My inspiration for writing the Matawapit Family Series came from the many talks I had with my Dad, who attended two. The purpose of these schools was to assimilate Canada’s First People into Western society. The schools had a devastating impact on the aboriginal population. The Matawapit Family Series touches on the intergenerational trauma the people continue to experience. Throughout the years, many Indigenous people have shared their stories, which I did a previous blog post about called Canada’s Indian Residential Schools.
I asked my father to guest blog today and speak about his experience as we celebrate the release of the second book in the series, Redeemed. Don’t forget to enter the Raffelcopter giveaway at the end of the post.
1. What makes me think that I qualify to talk abut the Indian Residential School?
Maybe it’s because I did spend nine years in two Indian Residential Schools. Let me tell you a bit about them.
The first school that I attended was St. Marguerite’s Indian Residential School. This school, located on Agency Indian Reserve land, was only a half mile from my home on Couchiching Indian Reserve. I attended and lived in this school in the years 1948 to 1955. A total of seven years and completing Grade 8. Being only a half mile from my home on Couchiching, I was allowed to go home each Sunday from 12 noon until 7 o’clock in the evening. That made me more lucky than those children from more distant Native communities. I left that school at 15 years old.
The second school that I attended was the St. Charles Garnier Indian Residential School. This school was approximately 1,000 miles from my home. It was located about one mile south of a little town called Spanish. Spanish is on Ontario Highway #17, about 75 miles west of Sudbury. I spent two years at this school. Grade 9 in 1955-56 and Grade 10 in 1956-57. When I went to this school, I left home in September and returning home the following year at the end of June. I was gone from home for 10 straight months. No going home, even at Christmas! The first year was tough. The second was a lot easier. I guess I got used to being away from home. This was an all boys’ school run by the Jesuit Order of Priests and Brothers. I completed Grade 10 and left this school at 17 yeas old.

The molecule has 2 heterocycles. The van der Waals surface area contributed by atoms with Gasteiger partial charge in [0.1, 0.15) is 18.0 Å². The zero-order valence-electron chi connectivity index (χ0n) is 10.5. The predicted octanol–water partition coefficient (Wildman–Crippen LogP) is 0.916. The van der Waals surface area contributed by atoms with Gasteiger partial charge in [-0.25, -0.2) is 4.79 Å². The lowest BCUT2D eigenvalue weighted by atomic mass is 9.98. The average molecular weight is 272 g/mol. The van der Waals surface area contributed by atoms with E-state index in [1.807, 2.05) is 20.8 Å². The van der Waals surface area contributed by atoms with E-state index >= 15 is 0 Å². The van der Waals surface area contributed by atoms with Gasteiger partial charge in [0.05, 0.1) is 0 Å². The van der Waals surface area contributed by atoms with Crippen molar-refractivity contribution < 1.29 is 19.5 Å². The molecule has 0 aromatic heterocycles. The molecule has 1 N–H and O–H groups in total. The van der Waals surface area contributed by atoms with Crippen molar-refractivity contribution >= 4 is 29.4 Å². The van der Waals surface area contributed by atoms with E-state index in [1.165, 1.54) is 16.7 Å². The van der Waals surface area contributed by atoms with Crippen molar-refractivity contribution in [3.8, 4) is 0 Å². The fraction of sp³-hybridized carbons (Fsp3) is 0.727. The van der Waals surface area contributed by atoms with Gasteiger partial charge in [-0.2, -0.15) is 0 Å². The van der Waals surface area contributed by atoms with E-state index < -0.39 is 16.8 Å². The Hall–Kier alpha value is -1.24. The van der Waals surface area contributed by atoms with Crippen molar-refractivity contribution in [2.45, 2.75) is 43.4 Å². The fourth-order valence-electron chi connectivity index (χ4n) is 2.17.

2. How can Glenn still go to that church? That Roman Catholic Church that was so closely associated with the St. Marguerite’s Indian Residential School (1906-1962)?
This question has been asked about me but it’s never bee asked directly of me! So I reply!
I left the Indian Residential School system at 17 years old! A very angry young man! I had almost nothing to do with that church and it’s supposed teachings. I was married in that church! Our four children were baptized in that church! But that was it for me. I would drop off my wife and children at the church on Sunday and would pick them up an hour later. It wasn’t until I was about 40 years old that I finally realized that being angry wasn’t working! And, that forgiving and healing was a “better road” to walk than the “bitter road” that I was on. As part of my healing, I first abandoned my life of alcohol. I then returned to God and the Church for the support that I needed. I discovered that the way Christianity was being taught was completely different than the way it was forced on us, as children, in the Indian Residential School. To make my point, I quote a young man who attended a Residential School in Norway House, Manitoba. He said this, “He cried out and told the world about his abuse and suffering, but he did not blame! With his gift of compassion, he forgave his perpetrators!” That’s how I have been trying to live for this past 40 years. That’s what you will hear when I speak about the Indian Residential Schools! And, most precious, I thank God for allowing me to keep my family, especially through those very bad years from when I was 24 to 34 years old.
3. Little boys are meant to be with their mothers! Mothers who will love them and teach them. She will comfort them when they are afraid or hurting. Mothers who will provide loving care they need and she will watch them grow. There is no “exact substitute” for a mother and her loving care. That’s the kind of loving care that I was denied from the age of 8 years old until I was 17 years old.
4. In conclusion I say these very important words! These schools should have never existed! To kill another peoples’ culture is wrong. I can easily understand when people are angry. There is much to be angry about! The way that my mind was developed in my young, growing years, on many occasions today, 70 years later, still controls my way of thinking! And I say, it is up to each individual what path we choose to walk. The bitter road or the better road!
“When the school is on the reserve the child lives with its parents, who are savages; he is surrounded by savages, and though he may learn to read and write, his habits and training and mode thoughts are Indian. He is simply a savage who can read and write. It has been strongly pressed on myself, as the head of the Department, that Indian children should be withdrawn as much as possible from the parental influence, and the only way to do that would be to put them in central training industrial schools where they will acquire the habits and modes of thought of white men.”
–John A. McDonald, PM, House of Commons 1883, Promoting “Residential” Schools to replace “Day Schools.”